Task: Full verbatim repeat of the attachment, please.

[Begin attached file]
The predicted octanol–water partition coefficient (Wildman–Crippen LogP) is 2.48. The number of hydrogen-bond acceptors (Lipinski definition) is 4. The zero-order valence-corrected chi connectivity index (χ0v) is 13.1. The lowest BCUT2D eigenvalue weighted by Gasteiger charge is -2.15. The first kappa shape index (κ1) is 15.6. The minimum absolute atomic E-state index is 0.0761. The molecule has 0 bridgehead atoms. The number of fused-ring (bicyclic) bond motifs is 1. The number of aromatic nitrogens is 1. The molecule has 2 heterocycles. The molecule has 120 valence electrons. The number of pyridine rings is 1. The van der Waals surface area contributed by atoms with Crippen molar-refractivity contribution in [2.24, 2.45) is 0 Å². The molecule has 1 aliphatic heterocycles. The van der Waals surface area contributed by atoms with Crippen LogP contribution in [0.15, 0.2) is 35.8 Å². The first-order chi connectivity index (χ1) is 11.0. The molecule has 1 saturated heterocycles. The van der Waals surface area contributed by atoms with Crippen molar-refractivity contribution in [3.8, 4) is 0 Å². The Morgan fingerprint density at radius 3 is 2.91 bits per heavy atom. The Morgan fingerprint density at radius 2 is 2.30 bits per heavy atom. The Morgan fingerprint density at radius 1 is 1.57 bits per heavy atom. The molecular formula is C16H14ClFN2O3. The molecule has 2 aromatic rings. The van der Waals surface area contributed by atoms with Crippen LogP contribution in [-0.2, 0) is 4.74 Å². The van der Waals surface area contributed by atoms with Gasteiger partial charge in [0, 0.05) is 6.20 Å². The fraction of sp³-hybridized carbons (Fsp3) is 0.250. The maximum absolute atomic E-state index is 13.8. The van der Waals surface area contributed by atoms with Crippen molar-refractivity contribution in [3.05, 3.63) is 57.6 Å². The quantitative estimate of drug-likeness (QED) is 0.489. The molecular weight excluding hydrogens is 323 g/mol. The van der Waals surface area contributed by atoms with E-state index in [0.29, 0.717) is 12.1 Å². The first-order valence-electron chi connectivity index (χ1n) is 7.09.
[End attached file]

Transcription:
The predicted octanol–water partition coefficient (Wildman–Crippen LogP) is 2.48. The number of hydrogen-bond acceptors (Lipinski definition) is 4. The zero-order valence-corrected chi connectivity index (χ0v) is 13.1. The lowest BCUT2D eigenvalue weighted by Gasteiger charge is -2.15. The first kappa shape index (κ1) is 15.6. The minimum absolute atomic E-state index is 0.0761. The molecule has 0 bridgehead atoms. The number of fused-ring (bicyclic) bond motifs is 1. The number of aromatic nitrogens is 1. The molecule has 2 heterocycles. The molecule has 120 valence electrons. The number of pyridine rings is 1. The van der Waals surface area contributed by atoms with Crippen molar-refractivity contribution in [2.24, 2.45) is 0 Å². The molecule has 1 aliphatic heterocycles. The van der Waals surface area contributed by atoms with Crippen LogP contribution in [0.15, 0.2) is 35.8 Å². The first-order chi connectivity index (χ1) is 11.0. The molecule has 1 saturated heterocycles. The van der Waals surface area contributed by atoms with Crippen molar-refractivity contribution in [3.8, 4) is 0 Å². The Morgan fingerprint density at radius 3 is 2.91 bits per heavy atom. The Morgan fingerprint density at radius 2 is 2.30 bits per heavy atom. The Morgan fingerprint density at radius 1 is 1.57 bits per heavy atom. The molecular formula is C16H14ClFN2O3. The molecule has 2 aromatic rings. The van der Waals surface area contributed by atoms with Crippen LogP contribution in [-0.2, 0) is 4.74 Å². The van der Waals surface area contributed by atoms with Gasteiger partial charge in [0, 0.05) is 6.20 Å². The fraction of sp³-hybridized carbons (Fsp3) is 0.250. The maximum absolute atomic E-state index is 13.8. The van der Waals surface area contributed by atoms with Crippen molar-refractivity contribution in [3.05, 3.63) is 57.6 Å². The quantitative estimate of drug-likeness (QED) is 0.489. The molecular weight excluding hydrogens is 323 g/mol. The van der Waals surface area contributed by atoms with E-state index in [0.29, 0.717) is 12.1 Å². The first-order valence-electron chi connectivity index (χ1n) is 7.09.